@MooingDuck, while it's true that a readied action in 4e is an Immediate Reaction (so it happens after whatever triggers it), you can react to any kind of action, and perform it in the middle of another character's turn. For example, "I attack when Wulfgar enters melee range with me" would react to Wulfgar's Move action. If Wulfgar moves before taking his Standard action, my readied action happens before he gets to do that. – Brian S Mar 5 '14 at 14:36
@BrianS: (A) I didn't know that! Awesome! (B) Your action interrupts, but your turn in the initiative order is now after the current turn. Sorry for being unclear. – Mooing Duck Mar 5 '14 at 17:10

The Dresden RPG uses the FATE system, so I'll be quoting rules from the FATE SRD

There are two possible concepts to look at: holding an action and readying an action. Holding an action lets you wait until a later point in the turn order to act, usually so that you can wait for an ally to change the battlefield or be in a more advantageous position.

Hold Your Action

A character can opt not to act when his turn comes around. When a character takes a hold action, he has the option of taking his turn any time later in the exchange. He must explicitly take his turn after someone else has finished their turn and before the next person begins. He cannot wait until someone declares what they’re trying to do, then interrupt them by taking his turn.

This doesn't quite get what your player wanted (essentially ambushing the enemy), but it's certainly close.

Readying an action lets you prepare a specific action to perform on a certain trigger. As you say, in D&D 4e a character can use a Standard Action to create an Immediate Reaction to be used later in the round. FATE doesn't exactly have an identical mechanic, but it does have a means to "block" actions.

Block Actions

When the character’s action is preventative – trying to keep something from happening, rather than taking direct action to make something happen – he is performing a block action. He declares what he’s trying to prevent and what skill he’s using to do it. Players may declare a block against any sort of action or actions and may theoretically use any skill, but unless the block is simple and clear, the GM may assess penalties based upon how hard it would be, or how much of a stretch it would be. Players should never be able to “cover all bases” with a single block.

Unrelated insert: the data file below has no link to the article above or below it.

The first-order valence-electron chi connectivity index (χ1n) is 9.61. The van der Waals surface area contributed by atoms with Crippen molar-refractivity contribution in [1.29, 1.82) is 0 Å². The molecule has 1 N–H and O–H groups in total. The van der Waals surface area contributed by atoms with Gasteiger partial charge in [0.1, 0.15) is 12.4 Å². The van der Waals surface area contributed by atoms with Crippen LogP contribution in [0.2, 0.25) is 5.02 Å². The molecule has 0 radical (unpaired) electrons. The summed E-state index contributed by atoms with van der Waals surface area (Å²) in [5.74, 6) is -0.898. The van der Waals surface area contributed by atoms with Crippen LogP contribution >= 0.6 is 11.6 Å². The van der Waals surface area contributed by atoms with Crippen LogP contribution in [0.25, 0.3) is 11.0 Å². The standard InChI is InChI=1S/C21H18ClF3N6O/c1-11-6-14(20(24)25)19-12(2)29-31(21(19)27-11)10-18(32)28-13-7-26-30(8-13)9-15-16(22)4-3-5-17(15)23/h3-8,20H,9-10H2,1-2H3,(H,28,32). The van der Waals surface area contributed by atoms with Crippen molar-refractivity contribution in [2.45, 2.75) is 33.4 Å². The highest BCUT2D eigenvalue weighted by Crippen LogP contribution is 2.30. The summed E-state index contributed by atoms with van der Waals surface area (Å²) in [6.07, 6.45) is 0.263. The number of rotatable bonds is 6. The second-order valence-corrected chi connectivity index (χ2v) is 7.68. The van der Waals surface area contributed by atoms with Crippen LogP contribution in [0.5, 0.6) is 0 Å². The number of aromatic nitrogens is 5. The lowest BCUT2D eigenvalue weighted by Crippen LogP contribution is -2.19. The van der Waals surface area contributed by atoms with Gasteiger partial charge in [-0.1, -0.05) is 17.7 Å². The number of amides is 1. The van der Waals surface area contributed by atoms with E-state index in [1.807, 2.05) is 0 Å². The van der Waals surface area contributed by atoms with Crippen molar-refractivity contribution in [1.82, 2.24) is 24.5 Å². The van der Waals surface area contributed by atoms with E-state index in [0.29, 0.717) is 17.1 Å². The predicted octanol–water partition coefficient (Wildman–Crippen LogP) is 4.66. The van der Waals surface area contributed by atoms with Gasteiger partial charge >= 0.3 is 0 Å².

Depending on your player's ultimate goal, he may block the enemy from exiting the building, block the enemy from attacking once he's exited, etc. As the text says, though, the player shouldn't be able to cover all of his bases: be specific in what the character is trying to block.

Another option would be using Stealth to set up an Ambush, which is apparently what the player wanted in the first place.

◉ Ambush [Stealth]

While we can be sure that heroes would never strike an opponent from ambush, they may end up on the receiving end of such nefarious actions! When a strike is made from ambush, the target gets one last Alertness check to see if he notices something at the last moment. On a success, the target(s) can defend normally. If that Alertness roll fails, the attack is made with the target’s first defense roll at Mediocre.

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"we can be sure that heroes would never strike an opponent from ambush..." Yeah, right. – Cristol.GdM Mar 4 '14 at 21:31
because of the addition of spells and such, DFRPG is considered Fate 3.0 pretty much- and is a bit different in those regards, especially in terms of held actions, it contradicts you. Posting my own answer, but did want to chime in with that. – SnakeDr68 Mar 4 '14 at 21:41